by | Feb 13, 2021


Stress; everyone has some form or degree of it, whether it’s positive or negative. But with a divided nation and a pandemic continuing for over a year now, stress levels have gone off the rails. So what are your stressors, and how do you handle them?

My definition of stress is an external force you choose to internalize. The operative word here is “choose;” it is a choice.

Before we delve into stress management styles, let’s look at a few stressors. I find the following are dominant creators of stress for people today.

  1. Lack of Time—Being busy does not always mean you’re productive. It may be caused by not having a schedule or routine or just poor time management. Have you misplaced your keys just as you noticed you were late for an appointment or work? Or found after you started driving that you forgot something and have to turn back to get it? Or misplace an important note or file and can’t find it anywhere? These are little stresses that add up, eating into your day. And you wonder why you have no time to relax?
  2. Financial Problems—With the pandemic causing job losses, many Americans find it difficult to pay for food and other life necessities, let alone the mortgage or rent. Combined with the financial stress, there’s the impact COVID-19 has. Even before COVID-19, according to a report from The Pew Charitable Trusts, 8 in 10 Americans were in debt. A decrease in income, changes in marital status, health and medical expenses may cause financial problems. So too will the lack of budgeting and money management skills.
  3. Relationship Conflicts—If your relationships are strained, whether at home or in the workplace, chances are you’ll be stressed about them. Conflicts may occur, exacerbating your anxiety. You and a coworker may disagree on how to complete a project, or your spouse or significant other may be staunch in the way they perform chores that irritate you.  Parenting also falls under this stress generator, especially when there are conflicting beliefs about how to raise children.
  4. Overextending Oneself—People-pleasers frequently fall into this trap, whether it’s not wanting to let people down, afraid of saying no, or wanting to appear favorable or helpful. Another sign of this particular stress factor is if you find yourself in a constant state of overwhelm—too many choices, too many commitments, too many lunch dates, or zoom calls. In effect, too many ‘yeses.’ Biting off more than you can chew is not always the wisest thing to do, and in fact, can cause health issues if you remain in a state of over-doing and not allowing yourself to be.

Do you feel like your world is spinning out of control, and you are out of balance? How often do you find yourself wanting to cry out, exasperated because one more thing was piled onto your already overflowing plate?

What is the solution?

The indicators listed above are signals that you may be stressed out or have too much on your plate, and if you want relief, you need to give yourself a pause for some necessary downtime. The choices you make have consequences, and the more conscious they are, the more likely your stress is reduced. You can’t stop a traffic jam, rising costs, the weather, or anything else beyond your control, the external forces that many of us choose to internalize. There are various methods for reducing stress. They include:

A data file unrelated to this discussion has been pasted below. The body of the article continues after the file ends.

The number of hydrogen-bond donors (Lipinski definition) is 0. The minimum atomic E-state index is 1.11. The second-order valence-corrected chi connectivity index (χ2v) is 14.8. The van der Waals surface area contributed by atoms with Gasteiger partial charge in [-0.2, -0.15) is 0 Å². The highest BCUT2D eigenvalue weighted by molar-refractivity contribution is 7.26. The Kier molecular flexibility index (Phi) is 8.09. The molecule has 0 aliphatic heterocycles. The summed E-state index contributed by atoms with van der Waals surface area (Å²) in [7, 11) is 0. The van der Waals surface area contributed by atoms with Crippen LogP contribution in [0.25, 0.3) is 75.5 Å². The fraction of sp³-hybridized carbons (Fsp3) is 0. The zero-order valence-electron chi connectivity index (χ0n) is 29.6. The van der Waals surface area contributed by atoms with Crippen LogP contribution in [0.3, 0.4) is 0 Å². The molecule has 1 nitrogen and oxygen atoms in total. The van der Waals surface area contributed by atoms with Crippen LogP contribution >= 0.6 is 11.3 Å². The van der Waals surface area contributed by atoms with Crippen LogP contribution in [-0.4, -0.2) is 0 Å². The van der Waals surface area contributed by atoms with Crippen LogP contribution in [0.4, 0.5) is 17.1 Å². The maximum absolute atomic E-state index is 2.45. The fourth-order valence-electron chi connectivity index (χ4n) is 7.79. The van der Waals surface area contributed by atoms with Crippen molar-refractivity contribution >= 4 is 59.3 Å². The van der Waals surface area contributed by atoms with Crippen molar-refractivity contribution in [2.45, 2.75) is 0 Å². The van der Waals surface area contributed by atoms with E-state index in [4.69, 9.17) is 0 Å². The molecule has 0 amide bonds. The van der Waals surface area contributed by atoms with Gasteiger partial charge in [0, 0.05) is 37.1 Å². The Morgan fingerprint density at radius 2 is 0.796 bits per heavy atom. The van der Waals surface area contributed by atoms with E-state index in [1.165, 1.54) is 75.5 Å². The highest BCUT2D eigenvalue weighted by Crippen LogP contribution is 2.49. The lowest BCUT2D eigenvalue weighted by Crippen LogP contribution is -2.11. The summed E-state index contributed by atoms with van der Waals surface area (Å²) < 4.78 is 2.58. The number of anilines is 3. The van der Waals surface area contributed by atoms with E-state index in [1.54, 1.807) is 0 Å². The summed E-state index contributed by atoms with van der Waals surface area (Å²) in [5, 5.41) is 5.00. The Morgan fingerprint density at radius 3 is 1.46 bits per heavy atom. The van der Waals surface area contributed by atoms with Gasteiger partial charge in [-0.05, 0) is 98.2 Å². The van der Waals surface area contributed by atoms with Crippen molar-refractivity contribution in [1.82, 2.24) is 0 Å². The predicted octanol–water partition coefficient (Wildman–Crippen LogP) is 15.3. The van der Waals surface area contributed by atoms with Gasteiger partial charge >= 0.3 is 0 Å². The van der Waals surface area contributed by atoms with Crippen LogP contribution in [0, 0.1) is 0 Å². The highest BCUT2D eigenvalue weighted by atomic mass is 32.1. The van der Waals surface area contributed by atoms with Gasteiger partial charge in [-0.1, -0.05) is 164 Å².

• Practice mindfulness. Mindfulness is the act of being here now. It is focusing your attention on what you are doing and your surroundings. See Mindfulness—Simple Steps to Reduce Stress and Anxiety in Your Life for specific exercises you can do.
  • Practice Yoga. Yoga is a discipline that connects mind-body by increasing body and breath awareness. And because your focus is on your breath, your mind settles and clears, reducing thoughts that may cause stress. You are in the moment. When here, there is less room for stress to occur.
  • Procrastinate later. If you find yourself avoiding or completing difficult tasks, or if you lack time due to distractions, make a plan and stick to it. As they say, “Plan your work, then work your plan.” I have found that scheduling distractions to be an effective way to get everything on my daily to-do list completed.
  • Set boundaries. Learning to say no may be challenging at first, so you may want to start small by politely decline a request, such as calling to order a meal. Let the person who asked do it. Then you can move on to saying no to running an errand for something and eventually passing on being project manager for work-related activity.
  • Acceptance. I have found the most effective way to lessen the likelihood for stress to occur is through acceptance. By accepting whatever is, just as it is, not what you want it to be. You don’t have to like whatever you’re accepting, but it makes it easier to get through.

From page 417 of The Big Book of Alcoholics Anonymous: (edited)

“And acceptance is the answer to all my problems today. When I am disturbed, it is because I find some person, place, thing, or situation—some fact of my life—unacceptable to me, and I can find no serenity until I accept that person, place, thing, or situation as being exactly the way it is supposed to be at this moment. Nothing, absolutely nothing, happens in God’s world by mistake. Unless I accept life completely on life’s terms, I cannot be happy. I need to concentrate not so much on what needs to be changed in the world as on what needs to be changed in me and in my attitudes.”

If you find yourself overwhelmed, stressed, or anxious, I can help. Schedule your free 15-minute Zoom assessment today!


Debbie Gill - author and coach

Debbie gill

The heart and soul behind Go Within Spiritual Coaching.